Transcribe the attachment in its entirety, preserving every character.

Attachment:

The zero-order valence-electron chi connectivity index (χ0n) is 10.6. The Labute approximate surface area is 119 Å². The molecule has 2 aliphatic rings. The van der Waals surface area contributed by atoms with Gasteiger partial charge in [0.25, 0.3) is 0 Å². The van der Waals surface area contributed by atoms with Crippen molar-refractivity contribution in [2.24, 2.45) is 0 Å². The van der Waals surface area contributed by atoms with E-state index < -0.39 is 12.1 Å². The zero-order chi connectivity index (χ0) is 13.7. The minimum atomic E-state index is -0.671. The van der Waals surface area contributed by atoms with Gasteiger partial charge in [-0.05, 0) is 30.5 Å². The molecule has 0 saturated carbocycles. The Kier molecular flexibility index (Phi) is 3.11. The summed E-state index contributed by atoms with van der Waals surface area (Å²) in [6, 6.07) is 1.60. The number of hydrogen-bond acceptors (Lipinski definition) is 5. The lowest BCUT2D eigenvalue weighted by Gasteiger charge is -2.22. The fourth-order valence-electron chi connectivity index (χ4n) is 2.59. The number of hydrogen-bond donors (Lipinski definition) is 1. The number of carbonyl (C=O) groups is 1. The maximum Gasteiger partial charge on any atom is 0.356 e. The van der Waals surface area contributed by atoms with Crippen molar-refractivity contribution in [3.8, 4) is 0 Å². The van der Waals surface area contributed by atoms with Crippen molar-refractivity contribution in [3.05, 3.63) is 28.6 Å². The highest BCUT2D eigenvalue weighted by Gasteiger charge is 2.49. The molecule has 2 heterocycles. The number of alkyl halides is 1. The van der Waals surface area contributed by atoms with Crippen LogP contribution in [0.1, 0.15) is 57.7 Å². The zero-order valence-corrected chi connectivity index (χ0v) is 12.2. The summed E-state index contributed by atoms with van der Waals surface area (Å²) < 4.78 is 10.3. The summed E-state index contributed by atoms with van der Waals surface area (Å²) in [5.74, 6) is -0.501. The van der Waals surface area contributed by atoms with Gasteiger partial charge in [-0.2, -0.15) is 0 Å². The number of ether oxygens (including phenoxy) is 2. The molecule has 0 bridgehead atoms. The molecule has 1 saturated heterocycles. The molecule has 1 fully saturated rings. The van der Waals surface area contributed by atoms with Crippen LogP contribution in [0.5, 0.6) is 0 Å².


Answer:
The zero-order valence-electron chi connectivity index (χ0n) is 10.6. The Labute approximate surface area is 119 Å². The molecule has 2 aliphatic rings. The van der Waals surface area contributed by atoms with Gasteiger partial charge in [0.25, 0.3) is 0 Å². The van der Waals surface area contributed by atoms with Crippen molar-refractivity contribution in [2.24, 2.45) is 0 Å². The van der Waals surface area contributed by atoms with E-state index < -0.39 is 12.1 Å². The zero-order chi connectivity index (χ0) is 13.7. The minimum atomic E-state index is -0.671. The van der Waals surface area contributed by atoms with Gasteiger partial charge in [-0.05, 0) is 30.5 Å². The molecule has 0 saturated carbocycles. The Kier molecular flexibility index (Phi) is 3.11. The summed E-state index contributed by atoms with van der Waals surface area (Å²) in [6, 6.07) is 1.60. The number of hydrogen-bond acceptors (Lipinski definition) is 5. The lowest BCUT2D eigenvalue weighted by Gasteiger charge is -2.22. The fourth-order valence-electron chi connectivity index (χ4n) is 2.59. The number of hydrogen-bond donors (Lipinski definition) is 1. The number of carbonyl (C=O) groups is 1. The maximum Gasteiger partial charge on any atom is 0.356 e. The van der Waals surface area contributed by atoms with Crippen molar-refractivity contribution in [3.8, 4) is 0 Å². The van der Waals surface area contributed by atoms with Crippen molar-refractivity contribution in [3.05, 3.63) is 28.6 Å². The highest BCUT2D eigenvalue weighted by Gasteiger charge is 2.49. The molecule has 2 heterocycles. The number of alkyl halides is 1. The van der Waals surface area contributed by atoms with Crippen LogP contribution in [0.1, 0.15) is 57.7 Å². The zero-order valence-corrected chi connectivity index (χ0v) is 12.2. The summed E-state index contributed by atoms with van der Waals surface area (Å²) < 4.78 is 10.3. The summed E-state index contributed by atoms with van der Waals surface area (Å²) in [5.74, 6) is -0.501. The van der Waals surface area contributed by atoms with Gasteiger partial charge in [-0.2, -0.15) is 0 Å². The number of ether oxygens (including phenoxy) is 2. The molecule has 0 bridgehead atoms. The molecule has 1 saturated heterocycles. The molecule has 1 fully saturated rings. The van der Waals surface area contributed by atoms with Crippen LogP contribution in [0.5, 0.6) is 0 Å².